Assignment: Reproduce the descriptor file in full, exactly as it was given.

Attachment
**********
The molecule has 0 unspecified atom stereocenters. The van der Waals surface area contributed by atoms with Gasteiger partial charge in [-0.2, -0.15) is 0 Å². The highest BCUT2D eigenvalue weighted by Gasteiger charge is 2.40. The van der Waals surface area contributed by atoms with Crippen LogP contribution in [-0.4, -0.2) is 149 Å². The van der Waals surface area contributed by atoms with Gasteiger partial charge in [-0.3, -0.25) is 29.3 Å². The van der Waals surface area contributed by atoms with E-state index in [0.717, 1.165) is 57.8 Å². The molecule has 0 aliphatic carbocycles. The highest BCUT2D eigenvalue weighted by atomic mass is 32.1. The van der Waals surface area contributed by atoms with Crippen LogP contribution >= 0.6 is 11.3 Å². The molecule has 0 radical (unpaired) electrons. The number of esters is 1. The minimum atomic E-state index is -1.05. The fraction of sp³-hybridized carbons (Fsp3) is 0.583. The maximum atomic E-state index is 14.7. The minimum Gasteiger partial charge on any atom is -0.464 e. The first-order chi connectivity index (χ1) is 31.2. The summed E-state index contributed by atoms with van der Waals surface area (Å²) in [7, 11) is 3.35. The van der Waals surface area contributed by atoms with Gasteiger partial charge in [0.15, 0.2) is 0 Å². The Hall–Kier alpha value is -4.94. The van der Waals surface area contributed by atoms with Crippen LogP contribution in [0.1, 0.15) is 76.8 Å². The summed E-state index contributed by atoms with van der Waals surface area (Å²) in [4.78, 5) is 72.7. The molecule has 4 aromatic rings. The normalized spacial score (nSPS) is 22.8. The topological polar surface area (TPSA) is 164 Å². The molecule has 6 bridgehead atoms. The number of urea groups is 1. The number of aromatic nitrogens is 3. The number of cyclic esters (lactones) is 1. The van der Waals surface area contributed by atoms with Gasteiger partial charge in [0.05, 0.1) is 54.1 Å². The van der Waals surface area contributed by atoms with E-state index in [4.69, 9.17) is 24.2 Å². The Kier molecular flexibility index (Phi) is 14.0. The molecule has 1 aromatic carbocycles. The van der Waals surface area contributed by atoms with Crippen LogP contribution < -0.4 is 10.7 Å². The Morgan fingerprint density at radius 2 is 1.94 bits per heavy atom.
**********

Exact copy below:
The molecule has 0 unspecified atom stereocenters. The van der Waals surface area contributed by atoms with Gasteiger partial charge in [-0.2, -0.15) is 0 Å². The highest BCUT2D eigenvalue weighted by Gasteiger charge is 2.40. The van der Waals surface area contributed by atoms with Crippen LogP contribution in [-0.4, -0.2) is 149 Å². The van der Waals surface area contributed by atoms with Gasteiger partial charge in [-0.3, -0.25) is 29.3 Å². The van der Waals surface area contributed by atoms with E-state index in [0.717, 1.165) is 57.8 Å². The molecule has 0 aliphatic carbocycles. The highest BCUT2D eigenvalue weighted by atomic mass is 32.1. The van der Waals surface area contributed by atoms with Crippen LogP contribution >= 0.6 is 11.3 Å². The molecule has 0 radical (unpaired) electrons. The number of esters is 1. The minimum atomic E-state index is -1.05. The fraction of sp³-hybridized carbons (Fsp3) is 0.583. The maximum atomic E-state index is 14.7. The minimum Gasteiger partial charge on any atom is -0.464 e. The first-order chi connectivity index (χ1) is 31.2. The summed E-state index contributed by atoms with van der Waals surface area (Å²) in [7, 11) is 3.35. The van der Waals surface area contributed by atoms with Gasteiger partial charge in [0.15, 0.2) is 0 Å². The Hall–Kier alpha value is -4.94. The van der Waals surface area contributed by atoms with Crippen LogP contribution in [0.1, 0.15) is 76.8 Å². The summed E-state index contributed by atoms with van der Waals surface area (Å²) in [4.78, 5) is 72.7. The molecule has 4 aromatic rings. The normalized spacial score (nSPS) is 22.8. The topological polar surface area (TPSA) is 164 Å². The molecule has 6 bridgehead atoms. The number of urea groups is 1. The number of aromatic nitrogens is 3. The number of cyclic esters (lactones) is 1. The van der Waals surface area contributed by atoms with Gasteiger partial charge in [0.05, 0.1) is 54.1 Å². The van der Waals surface area contributed by atoms with E-state index in [4.69, 9.17) is 24.2 Å². The Kier molecular flexibility index (Phi) is 14.0. The molecule has 1 aromatic carbocycles. The van der Waals surface area contributed by atoms with Crippen LogP contribution < -0.4 is 10.7 Å². The Morgan fingerprint density at radius 2 is 1.94 bits per heavy atom.